There is a new creature, however, that won’t be bullied easily – the titular Blood Dragons. They’re not really your typical dragon: they have poor eyesight, can’t fly, and they look like they just got back from an underground rave, which would explain their sensitivity to loud noises.

Although funky-looking and partially blind, these new animals pose a massive threat on their own, and even more so when in a pack. The presence of one of these creatures is signified by a health bar on your HUD, warning you to crouch so that you may sneak by, unharmed.

If you do manage to kill one, you’re treated with a massive fistful of experience points for your trouble. You don’t have to be antagonistic towards the dragons though, you can be friends. Well, master and thrall.

When liberating the aforementioned garrisons you can use cyborg hearts – obtained by ripping them out of your enemies’ chests – to lure the dragons to do your dirty work for you. Or, if you prefer, you can sneak into the base and bring down the shields – this causes all nearby dragons to attack the base whilst you sit back and watch like a cyborg Attenborough.

Much like the main game, most of the brilliant moments come from the sandbox mechanics working with the volatility of the AI to produce emergent moments, completely unique to each player. My personal favourite came from heading towards a garrison and happening upon a pitched battle on a grassy verge. There was an inferno raging whilst the two factions exchanged fire, and I stood and watched a mutated cassowary run through the flames and kick the shit out of everyone.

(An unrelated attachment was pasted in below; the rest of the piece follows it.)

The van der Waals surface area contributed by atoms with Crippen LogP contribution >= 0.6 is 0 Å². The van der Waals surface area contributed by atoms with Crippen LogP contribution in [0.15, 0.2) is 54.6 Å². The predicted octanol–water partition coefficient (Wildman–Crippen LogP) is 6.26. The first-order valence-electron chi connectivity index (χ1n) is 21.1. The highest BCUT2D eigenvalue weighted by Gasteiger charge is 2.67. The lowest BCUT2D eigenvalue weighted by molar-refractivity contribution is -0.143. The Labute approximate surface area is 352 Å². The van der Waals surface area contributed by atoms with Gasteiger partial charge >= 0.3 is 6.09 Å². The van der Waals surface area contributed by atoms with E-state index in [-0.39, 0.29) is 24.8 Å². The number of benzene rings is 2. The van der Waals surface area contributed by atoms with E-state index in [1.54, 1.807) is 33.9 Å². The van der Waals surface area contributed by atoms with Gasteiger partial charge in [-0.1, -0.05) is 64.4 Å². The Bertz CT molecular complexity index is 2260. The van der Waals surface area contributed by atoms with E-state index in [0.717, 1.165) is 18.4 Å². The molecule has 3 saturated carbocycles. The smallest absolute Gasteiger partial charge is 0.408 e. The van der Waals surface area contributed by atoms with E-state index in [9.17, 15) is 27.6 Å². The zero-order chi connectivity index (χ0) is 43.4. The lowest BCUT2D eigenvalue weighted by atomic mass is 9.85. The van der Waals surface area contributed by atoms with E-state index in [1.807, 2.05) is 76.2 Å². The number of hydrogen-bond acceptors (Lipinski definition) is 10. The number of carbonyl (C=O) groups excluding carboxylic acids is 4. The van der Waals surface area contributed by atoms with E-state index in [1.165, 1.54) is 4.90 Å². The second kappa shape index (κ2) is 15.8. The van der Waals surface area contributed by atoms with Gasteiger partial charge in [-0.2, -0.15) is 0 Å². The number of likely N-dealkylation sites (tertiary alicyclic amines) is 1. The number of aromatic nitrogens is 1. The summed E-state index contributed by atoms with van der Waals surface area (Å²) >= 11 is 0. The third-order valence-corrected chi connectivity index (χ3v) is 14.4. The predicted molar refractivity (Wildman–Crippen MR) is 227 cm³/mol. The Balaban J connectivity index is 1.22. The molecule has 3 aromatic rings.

This short, self-contained story, manages to put many boxed releases to shame.

Or was my favourite moment when I saved a scientist, only for him to fall off a cliff after I completed the mission. It’s ok though, as the next one got mauled by a disco tiger – be prepared for the mountain of unintelligent game design editorials.

It manages to blend sandbox elements like this with the strict linearity of some of the main missions, and succeeds. It even breaks the fourth wall on occasion, with a rant about video game violence being a highlight – just remember, kids: genocide is fun. And it’s all held together with one of the strongest final acts I’ve seen for some time.

My point is: these are my favourite moments, but yours will be completely unique to you. The only advice I have for you is to take your time – take over all the garrisons, complete every side quest, unlock every attachment – and most importantly, bask in the game world. If you don’t heed this advice, it will be over in the blink of an eye – it is DLC, after all. And that’s easy to forget, as this short, self-contained story, manages to put many boxed releases to shame. A must buy for anyone who likes stealth, shooting things, and fun.

This game was reviewed on the PlayStation 3.

The Good

Emergent fun, pleasing visuals, Blood Dragons.

The bad

The impatient player is in for a short ride.

FINAL VERDICT

One of the most unique pieces of downloadable content available, which hopefully paves the way for more developers to take risks with existing IPs, rather than resting on their laurels. A must buy for anyone with even a vague interest in shooters.